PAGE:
by Josh Zinn
A friend of mine died last month.
Truth be told, he wasn’t “mine” so much as he was tangential––one of my husband’s best friends whom, over the eight years we’d known one another, I’d grown to care for immensely.
He passed away unexpectedly, in that sudden, numbing, “should-we-cancel-tonight’s-dinner-party?” fashion where processing the shock of what’s happened feels insurmountable, so the easiest thing to do is tuck the pain away and stay on track with the day’s agenda: buy wine, make sure we get those garlic n’ herb crackers everyone likes, and try (in vain) to get all the dog hair off the couch before guests arrives. Fill the hole, rinse, repeat. It’s not that you don’t care. It’s that you care too much to accept part of your life is now bound to a path which ends in sadness.
That evening, seated amidst baguettes, brie, and the beginnings of bereavement, those of us who’d known him began asking the how’s and why’s which always come in these times. Could any of us have stopped it? Had we let him down? Was he at peace when it happened or, god forbid, was he scared? Of course, no one knew for certain––we weren’t questioning with the expectation anyone had answers––but that didn’t curb our casual speculation between bites of muenster and sips of Chablis. Like Trump, Game of Thrones, and impending summer weddings, the mystery surrounding our friend’s abrupt demise––this horrible, tragic, raw thing all of us had internalized but no one seemed prepared to deal with––became yet another topic to discuss over finger foods. As big as our collective pain was, turning him into small-talk was the best anyone could muster.
I’m no stranger to death, but death never stops feeling strange to me. Over the past decade I’ve lost my mother, grandmother, uncles, as well as several good friends––at least one a year for the past five (but who’s counting?) Some of their exits have been peaceful and expected. Others, jarring enough I’ve since become conditioned to answer every phone call I receive with trepidation, fearful the frog now permanently lodged in my throat will leap forth the moment I’m told to prepare for another season of sorrow. If we’re talking semantics, then, yes: like everyone else in this world, I know death eventually awaits me. That’s fine; it’s part of the process. What bothers me is that, in the here and now, I’ve become far too used to waiting on it.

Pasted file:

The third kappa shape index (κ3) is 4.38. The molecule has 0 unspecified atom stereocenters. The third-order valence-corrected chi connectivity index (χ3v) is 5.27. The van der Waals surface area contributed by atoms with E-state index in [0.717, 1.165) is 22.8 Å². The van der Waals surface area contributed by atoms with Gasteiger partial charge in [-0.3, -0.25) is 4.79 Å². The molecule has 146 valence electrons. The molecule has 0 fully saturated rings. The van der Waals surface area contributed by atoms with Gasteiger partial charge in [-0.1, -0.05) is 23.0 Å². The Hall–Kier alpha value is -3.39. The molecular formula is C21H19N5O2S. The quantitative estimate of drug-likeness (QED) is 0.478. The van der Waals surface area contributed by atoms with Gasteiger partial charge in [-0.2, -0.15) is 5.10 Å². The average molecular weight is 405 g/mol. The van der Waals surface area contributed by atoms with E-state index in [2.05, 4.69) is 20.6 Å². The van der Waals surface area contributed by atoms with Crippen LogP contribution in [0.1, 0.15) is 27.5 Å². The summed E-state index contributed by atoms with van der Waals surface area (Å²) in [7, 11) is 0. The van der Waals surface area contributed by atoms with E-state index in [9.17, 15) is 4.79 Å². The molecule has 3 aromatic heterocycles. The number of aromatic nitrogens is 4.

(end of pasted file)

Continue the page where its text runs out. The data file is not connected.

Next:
No one told me this part about growing up––that life inevitably settles into one long, dragged-out goodbye. When I was a kid and even well into adulthood, I can recall cheerfully bragging, “I’ve never known anyone who’s died!” as if having been spared the experience of grief was proof of my own specialness. Though I’m sure, at the time, I believed I was merely hunting for facts to stand out in the crowd, in hindsight I can’t help but wonder if somehow there was a sense of what was to come: an avalanche of loss ready to bury the people I love six feet under. I can’t help but question whether the universe was trying to tell me to take stock of my life, saying, “Hey, kid. Yeah, these people may piss you off, but try to enjoy them. This ain’t gonna last.”
That’s what death does. It makes us question every moment, every interaction we’ve had with someone, leaving us asking, “Was it enough? Was I enough?” Death funnels voices into one-sided conversations––our arguments and apologies falling on the deafest of ears––where the only thing we can be resolute about is our perpetual lack of resolution. It is a destroyer, a haunter, a gatherer of memory, and, aside from being loved, it is the single most overwhelming and powerful force I have ever encountered. In the short span of ten years, death has reshaped my life, decimating my sense of security and self, then taunting me to rebuild in spite of. Have no doubt, my heart still runs. Years of goodbyes, however, have made sure it runs with a limp.
“I like cheese.” If you were to look at our friend’s Facebook profile, those are some of the first words you’d see. Sitting around the table that sad February night, stuffing faces to make up for our loss for words, I don’t think it was lost on any of us that, in our own pasteurized and aged-for-six-months way, we were paying tribute to the gem we’d lost. Like all those loved ones who’d left us along the way, we quietly wondered to ourselves how our world would go on without them. That was the rub, though: we still had our lifetimes to figure it out.
Josh Zinn is a graduate of The Mountainview Low-Residency MFA in Fiction and Nonfiction. Currently, he is working on a collection of comedic, autobiographical stories about mental illness.